In any sort of training endeavour, the exercises concerned must be designed around a group of goals. Every piece of training must have a desired result that’s to be achieved. This truth is no less pertinent for the coaching of horses.
I like it the way a friend puts it. This friend, the world’s pre-eminent writer on training, says that “If you don’t know where you are going, you never will know when you get there”. I find a great illustration of the reality behind this statement in the history of America. Going west was a dream for many thousands of folks that actually had no idea where they were going. They were going west because they were looking for greener pastures, but they actually did not know what they would find and where they might find it. Many of them settled down because they found what looked like ideal spots, some of them set down roots because they became incapable of proceeding any farther and a few of them settled on California as that was as far as “west” would go.
It never ceases to amaze me that so many people start training their horses without clearly defined objectives. What is rather more amazing is that a lot of pro trainers are guilty of this oversight. They just do not seem to be aware of the potentially serious results their approaches can have.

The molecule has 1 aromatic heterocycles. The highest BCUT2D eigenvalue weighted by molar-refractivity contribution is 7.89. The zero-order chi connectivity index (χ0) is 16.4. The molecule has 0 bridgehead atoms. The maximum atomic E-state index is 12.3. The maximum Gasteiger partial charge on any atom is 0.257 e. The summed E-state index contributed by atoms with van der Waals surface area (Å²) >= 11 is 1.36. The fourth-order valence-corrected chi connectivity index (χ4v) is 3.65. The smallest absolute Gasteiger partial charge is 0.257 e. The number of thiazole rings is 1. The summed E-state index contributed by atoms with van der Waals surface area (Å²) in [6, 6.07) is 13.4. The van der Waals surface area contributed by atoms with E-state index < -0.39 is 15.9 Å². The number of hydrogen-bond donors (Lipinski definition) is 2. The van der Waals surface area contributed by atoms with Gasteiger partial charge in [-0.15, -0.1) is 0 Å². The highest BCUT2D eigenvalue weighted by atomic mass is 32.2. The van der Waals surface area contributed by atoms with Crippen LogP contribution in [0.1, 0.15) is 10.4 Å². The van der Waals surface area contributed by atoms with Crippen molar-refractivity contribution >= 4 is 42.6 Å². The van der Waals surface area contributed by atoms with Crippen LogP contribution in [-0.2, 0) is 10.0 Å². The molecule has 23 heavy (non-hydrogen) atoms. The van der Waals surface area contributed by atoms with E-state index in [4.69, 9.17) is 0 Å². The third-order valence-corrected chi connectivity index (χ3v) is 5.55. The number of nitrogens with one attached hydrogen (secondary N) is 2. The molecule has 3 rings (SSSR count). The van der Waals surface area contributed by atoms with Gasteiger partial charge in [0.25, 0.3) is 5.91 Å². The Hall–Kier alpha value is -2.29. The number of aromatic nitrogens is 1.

You’ve got to have your training aims clearly set in three categories: the desired end result; the factors for judging when the result has been achieved; and the conditions that should prevail when the result has been achieved.
Let me give you a more clear picture.
When we chat about desired end results, we are talking about objectives like, say, a horse loading into a trailer without terror. When this is the target, the horse is taught to get over its nervous tension about getting into trailers and accepting trailers as being harmless conveniences. The ultimate result is accomplished when the pony loads without demur and without pushing and prodding.
The required criteria that have to be met include the horse loading without demur, without pushing and prodding, and without jumping or hustling into the trailer. Associated factors would include the pony getting into the trailer with the lead rope tied at the neck, simply in response to an oral cue. Obviously, you would have different criteria for different training exercises.
We now come to prevailing conditions. The quality of a performance can be contaminated or boosted by a set of abnormal circumstances. Taking the example of the horse loading into the trailer, is he doing it just when there isn’t any distraction. Is he capable of doing it when other horses around are showing laborious objection to loading, say after a show has ended? Is he equally at home with an open stock type trailer of 16 feet and a smaller trailer for two horses?
Obviously, you are covering all grounds when you know beforehand what the perfect end results which you desire are, what the ideal criteria are that determine their quality and what the perfect circumstances are that determine their effectiveness. That way, you can finely tune your coaching to just the type of end results which you want.
Author: Heather TomsThis author has published 2 articles so far.